Home -> Law Blog Directory -> Local Law Blogs Blogs -> New Jersey Law Blog
(866) 635-2689 for Personal Injury or (866) 635-9402 for Criminal Defense
Find a Local Lawyer
Divorce (866) 635-6190
Personal Injury (866) 635-2689
Criminal Defense (866) 635-9402
Local Law Blogs: New Jersey Law Blog
The Timing of Your Final Judgment of Divorce Could Have Tax Implications
By David A. Beaver
As another year is winding down, it is important to consider whether or not you should hold off with the entry of your Final Judgment of Divorce until calendar year 2012. I know that many of you are reading this and thinking that another day married to your soon-to-be former spouse is one day too long to handle – however, there could be significant tax benefits to filing jointly one last time.
First, it is important to note that the Internal Revenue Service does not permit you to file under a 'married' status unless you were legally married on the last day of the previous calendar year.
However, your case does not have to stall and negotiations to resolve your matter can continue, as you are permitted to have an executed Marital Settlement Agreement prior to the end of the calendar year. If the end of the year is approaching and you have an executed Agreement, it is common to petition the Court to adjourn the Final Judgment of Divorce hearing. While the Court has no obligation to grant your adjournment request to the next calendar year, judges often grant such requests if there is a clear financial benefit to the parties.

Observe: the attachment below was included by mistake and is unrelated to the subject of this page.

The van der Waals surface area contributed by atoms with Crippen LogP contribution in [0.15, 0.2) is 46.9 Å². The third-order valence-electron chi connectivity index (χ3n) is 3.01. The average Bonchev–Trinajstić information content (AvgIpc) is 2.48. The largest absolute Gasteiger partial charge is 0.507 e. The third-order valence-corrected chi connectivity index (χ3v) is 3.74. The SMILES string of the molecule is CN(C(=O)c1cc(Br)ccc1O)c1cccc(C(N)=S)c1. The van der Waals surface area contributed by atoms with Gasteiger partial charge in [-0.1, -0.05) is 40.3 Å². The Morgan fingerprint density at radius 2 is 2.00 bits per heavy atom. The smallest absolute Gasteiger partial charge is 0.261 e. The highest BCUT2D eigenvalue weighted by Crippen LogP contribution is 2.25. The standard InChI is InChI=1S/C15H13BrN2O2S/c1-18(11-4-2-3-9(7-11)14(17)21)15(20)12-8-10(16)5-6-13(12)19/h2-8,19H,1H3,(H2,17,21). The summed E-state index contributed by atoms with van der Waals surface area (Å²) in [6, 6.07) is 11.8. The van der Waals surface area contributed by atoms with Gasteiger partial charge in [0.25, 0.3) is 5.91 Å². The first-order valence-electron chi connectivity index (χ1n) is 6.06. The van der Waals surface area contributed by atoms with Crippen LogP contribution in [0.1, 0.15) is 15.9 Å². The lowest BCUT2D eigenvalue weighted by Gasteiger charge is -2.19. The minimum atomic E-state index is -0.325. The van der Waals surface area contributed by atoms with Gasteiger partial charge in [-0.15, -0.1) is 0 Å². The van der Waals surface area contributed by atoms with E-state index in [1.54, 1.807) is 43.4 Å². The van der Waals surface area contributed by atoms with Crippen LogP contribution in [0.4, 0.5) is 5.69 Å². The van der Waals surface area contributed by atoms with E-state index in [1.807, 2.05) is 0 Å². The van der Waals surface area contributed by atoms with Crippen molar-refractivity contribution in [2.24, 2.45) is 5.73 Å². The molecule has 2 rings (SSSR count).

Strategic decisions to hold off the Final Judgment of Divorce hearing are often agreed upon between attorneys in scenarios in which one client would be adversely impacted by a forced single tax filing. One such scenario would be the case in which marital assets were liquidated during the litigation and tax consequences exist. (i.e. capital gains taxes, early withdrawal penalties/taxes of retirement accounts, etc.) As many of the redeemed funds were often acquired during the marriage, the parties may minimize the tax burden (lower effective tax rate) by filing jointly and avoid the need to offset the credits through equitable distribution.
I have also experienced scenarios in which the parties have made the decision to hold off a Final Judgment of Divorce to file jointly despite having an executed Agreement to maximize the amount of financial aid for their children.
Please note that before any decisions are made regarding the benefits or possible pitfalls with filing designations during your divorce matter, it is essential that you consult with an experienced divorce attorney as well as a licensed Certified Public Accountant to review the various tax implications of your decision.
Search Blog Directory: